I recently moved to Australia from the United States and brought a few stepdown transformers to make use of some appliances I didn't want to repurchase down under.

I have a 2000W transformer that I use for my rice cooker and vacuum and was wondering today if the electricity usage function is

kWh = (Hours used) * (Wattage of transformer)


kWh = (Hours used) * (Sum of wattages of appliances drawing power)

Or possibly neither? At prices up to $0.33 a kWh it's an important thing to figure out!

As well, most of my devices say they operate at 120V but my transformer outputs at 110V, will this cause problems?

  • \$\begingroup\$ No. It does consume magnitizing current when unloaded, which depending on your grid owner, cost or does not cost money. You will also have hysteresis losses in the core which costs money. Is it hot? \$\endgroup\$ – winny Apr 14 '18 at 13:29
  • \$\begingroup\$ Sum of wattages of all appliances, plus a few percent internal losses, plus a flat rate (probably in the 50-100W region) for its own magnetising current. \$\endgroup\$ – Brian Drummond Apr 14 '18 at 15:38

The power drawn by a transformer from the wall is equal to the power drawn by its load, plus the losses of the transformer itself.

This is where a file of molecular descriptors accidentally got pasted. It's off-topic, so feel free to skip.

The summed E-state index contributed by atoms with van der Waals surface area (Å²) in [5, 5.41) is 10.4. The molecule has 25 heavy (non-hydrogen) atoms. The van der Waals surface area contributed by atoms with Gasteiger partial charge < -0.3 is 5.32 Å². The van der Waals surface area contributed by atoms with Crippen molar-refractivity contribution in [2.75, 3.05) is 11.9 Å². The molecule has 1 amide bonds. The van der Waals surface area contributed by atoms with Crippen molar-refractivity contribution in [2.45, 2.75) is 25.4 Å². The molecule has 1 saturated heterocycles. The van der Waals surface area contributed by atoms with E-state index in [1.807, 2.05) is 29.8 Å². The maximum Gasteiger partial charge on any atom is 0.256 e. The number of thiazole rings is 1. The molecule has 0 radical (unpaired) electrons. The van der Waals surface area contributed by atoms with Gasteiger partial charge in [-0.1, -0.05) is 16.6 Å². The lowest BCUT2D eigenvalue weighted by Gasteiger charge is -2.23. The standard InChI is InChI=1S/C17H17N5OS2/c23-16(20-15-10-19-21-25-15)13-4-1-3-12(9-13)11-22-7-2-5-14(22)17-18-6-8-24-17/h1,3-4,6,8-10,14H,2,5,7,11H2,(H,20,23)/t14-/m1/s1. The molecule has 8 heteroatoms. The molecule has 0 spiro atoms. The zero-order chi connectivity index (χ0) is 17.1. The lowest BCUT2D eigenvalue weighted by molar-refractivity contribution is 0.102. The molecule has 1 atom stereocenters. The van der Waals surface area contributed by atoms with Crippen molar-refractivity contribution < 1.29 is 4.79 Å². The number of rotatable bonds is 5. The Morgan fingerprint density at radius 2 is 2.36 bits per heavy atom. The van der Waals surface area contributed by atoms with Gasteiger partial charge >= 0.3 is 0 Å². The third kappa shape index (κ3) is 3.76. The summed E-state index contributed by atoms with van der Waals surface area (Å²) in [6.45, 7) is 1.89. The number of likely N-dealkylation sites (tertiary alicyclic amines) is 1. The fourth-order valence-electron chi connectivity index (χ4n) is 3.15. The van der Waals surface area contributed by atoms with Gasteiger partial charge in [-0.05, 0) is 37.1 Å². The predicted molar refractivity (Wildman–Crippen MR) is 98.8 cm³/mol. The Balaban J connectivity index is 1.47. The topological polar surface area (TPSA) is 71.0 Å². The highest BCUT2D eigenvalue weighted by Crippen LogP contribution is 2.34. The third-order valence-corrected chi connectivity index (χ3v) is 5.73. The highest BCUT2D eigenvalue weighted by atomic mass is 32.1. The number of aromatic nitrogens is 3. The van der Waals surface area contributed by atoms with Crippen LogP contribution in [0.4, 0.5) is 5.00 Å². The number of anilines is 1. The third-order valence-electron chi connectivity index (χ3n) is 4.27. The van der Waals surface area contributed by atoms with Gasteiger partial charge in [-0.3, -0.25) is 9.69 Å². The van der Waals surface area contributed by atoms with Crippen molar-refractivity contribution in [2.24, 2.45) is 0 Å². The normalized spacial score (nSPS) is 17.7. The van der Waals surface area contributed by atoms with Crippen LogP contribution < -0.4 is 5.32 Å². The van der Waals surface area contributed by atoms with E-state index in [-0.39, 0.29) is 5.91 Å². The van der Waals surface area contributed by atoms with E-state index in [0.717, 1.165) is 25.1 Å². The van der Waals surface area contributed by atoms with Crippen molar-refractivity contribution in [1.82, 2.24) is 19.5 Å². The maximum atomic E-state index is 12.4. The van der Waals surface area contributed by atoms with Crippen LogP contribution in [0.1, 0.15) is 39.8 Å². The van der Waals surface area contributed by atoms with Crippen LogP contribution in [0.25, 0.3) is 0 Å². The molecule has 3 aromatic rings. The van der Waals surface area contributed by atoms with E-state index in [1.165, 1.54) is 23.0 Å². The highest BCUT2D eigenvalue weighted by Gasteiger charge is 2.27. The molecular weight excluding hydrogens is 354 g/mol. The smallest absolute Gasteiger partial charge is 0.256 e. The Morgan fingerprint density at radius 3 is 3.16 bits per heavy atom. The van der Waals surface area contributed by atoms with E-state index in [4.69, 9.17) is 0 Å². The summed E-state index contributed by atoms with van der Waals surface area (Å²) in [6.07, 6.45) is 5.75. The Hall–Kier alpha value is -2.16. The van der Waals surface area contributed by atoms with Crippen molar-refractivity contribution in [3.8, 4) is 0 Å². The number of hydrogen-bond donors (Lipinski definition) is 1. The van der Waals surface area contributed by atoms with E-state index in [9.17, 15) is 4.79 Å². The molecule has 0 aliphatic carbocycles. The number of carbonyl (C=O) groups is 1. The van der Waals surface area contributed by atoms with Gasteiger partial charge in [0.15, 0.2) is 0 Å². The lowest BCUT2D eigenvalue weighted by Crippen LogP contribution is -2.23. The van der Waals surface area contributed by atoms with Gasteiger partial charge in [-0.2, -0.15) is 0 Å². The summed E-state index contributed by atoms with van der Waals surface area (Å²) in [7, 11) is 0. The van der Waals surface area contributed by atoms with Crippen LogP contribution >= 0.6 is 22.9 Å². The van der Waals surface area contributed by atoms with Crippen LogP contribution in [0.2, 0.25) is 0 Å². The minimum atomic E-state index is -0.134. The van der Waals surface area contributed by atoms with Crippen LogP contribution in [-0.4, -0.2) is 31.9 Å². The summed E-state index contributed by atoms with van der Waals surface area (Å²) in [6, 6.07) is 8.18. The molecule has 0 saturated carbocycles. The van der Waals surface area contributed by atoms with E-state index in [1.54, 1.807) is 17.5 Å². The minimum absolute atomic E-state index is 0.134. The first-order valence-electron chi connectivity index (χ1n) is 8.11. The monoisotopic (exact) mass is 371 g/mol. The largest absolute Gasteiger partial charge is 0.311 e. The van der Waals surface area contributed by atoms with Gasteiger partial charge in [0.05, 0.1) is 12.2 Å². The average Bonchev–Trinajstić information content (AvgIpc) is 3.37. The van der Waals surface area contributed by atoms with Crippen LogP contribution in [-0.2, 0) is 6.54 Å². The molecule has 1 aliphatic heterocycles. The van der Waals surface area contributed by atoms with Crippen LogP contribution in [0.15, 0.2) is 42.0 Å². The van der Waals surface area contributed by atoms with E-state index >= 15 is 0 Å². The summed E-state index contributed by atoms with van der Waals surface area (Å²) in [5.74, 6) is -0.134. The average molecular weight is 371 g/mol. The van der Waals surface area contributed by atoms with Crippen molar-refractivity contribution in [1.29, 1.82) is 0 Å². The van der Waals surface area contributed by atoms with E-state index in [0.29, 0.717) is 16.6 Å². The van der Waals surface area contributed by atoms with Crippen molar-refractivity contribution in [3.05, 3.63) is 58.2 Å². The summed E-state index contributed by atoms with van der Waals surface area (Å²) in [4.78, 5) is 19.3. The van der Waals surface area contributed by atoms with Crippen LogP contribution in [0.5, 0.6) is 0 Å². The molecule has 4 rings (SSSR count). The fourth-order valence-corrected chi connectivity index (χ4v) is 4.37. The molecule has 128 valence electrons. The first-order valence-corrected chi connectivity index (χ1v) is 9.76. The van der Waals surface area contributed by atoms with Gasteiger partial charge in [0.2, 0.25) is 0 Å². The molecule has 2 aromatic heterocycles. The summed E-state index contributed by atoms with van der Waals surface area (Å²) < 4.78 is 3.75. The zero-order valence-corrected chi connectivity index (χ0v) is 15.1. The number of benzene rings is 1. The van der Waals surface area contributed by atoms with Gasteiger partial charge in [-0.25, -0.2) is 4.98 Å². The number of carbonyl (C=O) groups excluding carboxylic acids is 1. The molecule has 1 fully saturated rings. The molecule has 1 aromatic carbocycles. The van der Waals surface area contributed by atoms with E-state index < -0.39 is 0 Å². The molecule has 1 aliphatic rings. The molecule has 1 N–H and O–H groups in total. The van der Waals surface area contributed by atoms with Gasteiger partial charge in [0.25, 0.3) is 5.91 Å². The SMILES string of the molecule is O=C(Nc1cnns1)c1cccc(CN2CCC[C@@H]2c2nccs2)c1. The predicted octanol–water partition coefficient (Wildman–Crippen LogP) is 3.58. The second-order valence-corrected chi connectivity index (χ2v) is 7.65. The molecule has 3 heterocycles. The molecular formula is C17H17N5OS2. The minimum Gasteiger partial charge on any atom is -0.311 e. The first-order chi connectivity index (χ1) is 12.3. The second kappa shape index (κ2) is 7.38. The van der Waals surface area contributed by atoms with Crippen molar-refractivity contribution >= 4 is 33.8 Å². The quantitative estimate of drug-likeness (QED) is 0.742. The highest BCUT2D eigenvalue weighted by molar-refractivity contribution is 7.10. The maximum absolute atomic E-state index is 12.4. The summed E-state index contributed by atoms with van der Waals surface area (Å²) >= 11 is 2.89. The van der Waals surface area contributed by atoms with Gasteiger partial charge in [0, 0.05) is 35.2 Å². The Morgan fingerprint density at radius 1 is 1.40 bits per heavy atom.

With a well designed transformer, these losses will be a small fraction of rated throughput. Some losses (core hysteresis and core eddy currents) are constant regardless of transformer load, that is, they're dependent on the transformer input voltage. Copper losses are dependent on the transformer output current.

Generally, transformers are designed to be fairly efficient off-load, you would not expect losses to exceed 1% of rated load. Losses at full load may be several percent.


Assuming the transformer is ideal (it's not, but it's pretty darn close to ideal), then the power drawn through the transformer is equal to the power the transformer is drawing from the wall.

Therefore, if nothing is connected to the transformer, the transformer draws almost nothing from the wall.

It's the second one. To be pedantic, it's actually kWh = (hours used) * (sum of power draw) / (efficiency) where efficiency is a number between 0 and 1.


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